Yes. That is one sentence. A 75-word sentence. Let’s pick this apart for a second. Basically, the photo may be yours, but Instagram can do whatever it wants with it. If you post a photo of your dog to Instagram, Instagram can use it however it wants. It can edit it, place text over it, or even throw it away. And if a company like Purina dog food wants your photo, Instagram can hypothetically give it to Purina and Purina can use it as long as they attribute your Instagram username. Now, that doesn’t mean that you can’t sell that photo to competitor Puppy Chow, but why would a company buy your photo if anyone can get it from Instagram? (Note that Instagram has not licensed any user photos to corporations without user consent, but it could if it wanted to.)
The only way to opt out of this content grab is to keep your settings “private.” However, this would undermine the very purpose of Instagram as a place to share your photos with strangers.
Many professional photographers who use Instagram take their own precautions by only sharing photos that are outtakes from shoots or behind the scenes observations. Rarely is Instagram the sole outlet for a professional photographer anyway, either commercially or artistically.
You represent and warrant that: (i) you own the Content posted by you on or through the Instagram Services or otherwise have the right to grant the license set forth in this section, (ii) the posting and use of your Content on or through the Instagram Services does not violate the privacy rights, publicity rights, copyrights, contract rights, intellectual property rights or any other rights of any person, and (iii) the posting of your Content on the Site does not result in a breach of contract between you and a third party. You agree to pay for all royalties, fees, and any other monies owing any person by reason of Content you post on or through the Instagram Services.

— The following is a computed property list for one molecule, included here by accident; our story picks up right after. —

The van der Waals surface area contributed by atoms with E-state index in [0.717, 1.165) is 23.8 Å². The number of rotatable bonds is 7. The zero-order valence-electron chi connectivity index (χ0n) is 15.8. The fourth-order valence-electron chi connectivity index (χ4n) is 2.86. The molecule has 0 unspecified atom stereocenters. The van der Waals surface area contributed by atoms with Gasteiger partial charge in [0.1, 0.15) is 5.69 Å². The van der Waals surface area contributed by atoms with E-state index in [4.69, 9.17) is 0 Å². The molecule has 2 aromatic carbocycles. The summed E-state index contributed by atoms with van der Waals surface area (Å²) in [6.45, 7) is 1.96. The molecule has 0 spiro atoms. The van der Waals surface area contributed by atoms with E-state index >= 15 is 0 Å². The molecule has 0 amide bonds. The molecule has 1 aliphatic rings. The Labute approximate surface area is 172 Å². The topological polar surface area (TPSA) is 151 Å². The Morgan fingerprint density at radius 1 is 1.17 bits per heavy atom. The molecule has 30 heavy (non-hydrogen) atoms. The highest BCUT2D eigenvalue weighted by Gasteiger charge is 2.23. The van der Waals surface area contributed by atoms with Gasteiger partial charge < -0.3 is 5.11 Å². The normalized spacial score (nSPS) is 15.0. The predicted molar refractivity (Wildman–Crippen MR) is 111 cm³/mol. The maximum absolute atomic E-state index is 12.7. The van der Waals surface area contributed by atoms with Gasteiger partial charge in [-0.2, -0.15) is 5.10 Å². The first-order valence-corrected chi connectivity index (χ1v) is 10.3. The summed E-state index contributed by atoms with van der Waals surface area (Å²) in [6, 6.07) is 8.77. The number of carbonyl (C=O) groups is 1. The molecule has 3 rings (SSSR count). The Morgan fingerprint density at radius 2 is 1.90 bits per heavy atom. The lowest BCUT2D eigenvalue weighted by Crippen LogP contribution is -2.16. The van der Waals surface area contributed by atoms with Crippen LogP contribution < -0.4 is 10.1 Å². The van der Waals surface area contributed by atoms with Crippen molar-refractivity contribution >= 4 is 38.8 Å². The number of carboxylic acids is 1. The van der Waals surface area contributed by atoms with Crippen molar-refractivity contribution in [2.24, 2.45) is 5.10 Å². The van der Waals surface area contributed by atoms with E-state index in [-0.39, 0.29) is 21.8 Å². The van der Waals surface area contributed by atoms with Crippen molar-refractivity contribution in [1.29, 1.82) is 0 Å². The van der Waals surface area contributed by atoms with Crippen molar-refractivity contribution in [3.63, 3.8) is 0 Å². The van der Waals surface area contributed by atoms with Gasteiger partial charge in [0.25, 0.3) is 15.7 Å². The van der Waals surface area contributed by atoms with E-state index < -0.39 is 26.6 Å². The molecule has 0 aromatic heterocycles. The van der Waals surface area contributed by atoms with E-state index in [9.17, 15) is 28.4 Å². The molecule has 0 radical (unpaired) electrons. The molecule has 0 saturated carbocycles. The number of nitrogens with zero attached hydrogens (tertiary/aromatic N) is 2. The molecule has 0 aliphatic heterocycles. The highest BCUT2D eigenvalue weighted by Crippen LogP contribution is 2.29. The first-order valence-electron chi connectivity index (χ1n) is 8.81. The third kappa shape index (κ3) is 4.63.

You cannot post images that are not your own and if you do, you are responsible, not Instagram. This also means that if someone posts your photo without your permission, Instagram is not responsible for your content. Though it is discouraged in Instagram’s community guidelines, many accounts will take photos from the Internet and other Instagram users and post them as their own. And as many photographers and bloggers have found out, it is extremely hard to get these photos removed. A victim of Insta-theft has to persuade the reposter to take down their image because Instagram does not claim any responsibility.
All this talk of copyright infringement is enough to make any professional photographer want to delete Instagram. But hold on a second. Instagram is a great networking tool for professionals and hobbyists alike. When reputable news outlets want to publish an Instagram user’s photo, they usually try to reach the user before resorting to Instagram attribution. (When Muhammad Malik’s photo of the Empire State Building shooting victim went viral, photo editors started contacting him.)
And if photographers are worried about content stealing, they can apply watermarks to photos before posting them to the social network. All users of Instagram, whether hobbyist or pro, should be familiar with their rights to their images. Because for professional photographers, the flattery and honor of publication does not pay the bills.
Lauren Crabbe, @lcrabbe, is a freelance technology writer and photographer, specializing in photography applications for iOS and Mac. Her love of photography brought her to San Francisco to study photojournalism at San Francisco State University where she learned to combine her photographic skills with her passion for storytelling. She has traveled the world with her camera--studying journalism in Denmark, visiting in-laws in Ireland, and sourcing coffee in Guatemala. You can find her biking around San Francisco, drinking a lot of coffee, and capturing her daily observations with her iPhone on whatever app she is testing that day.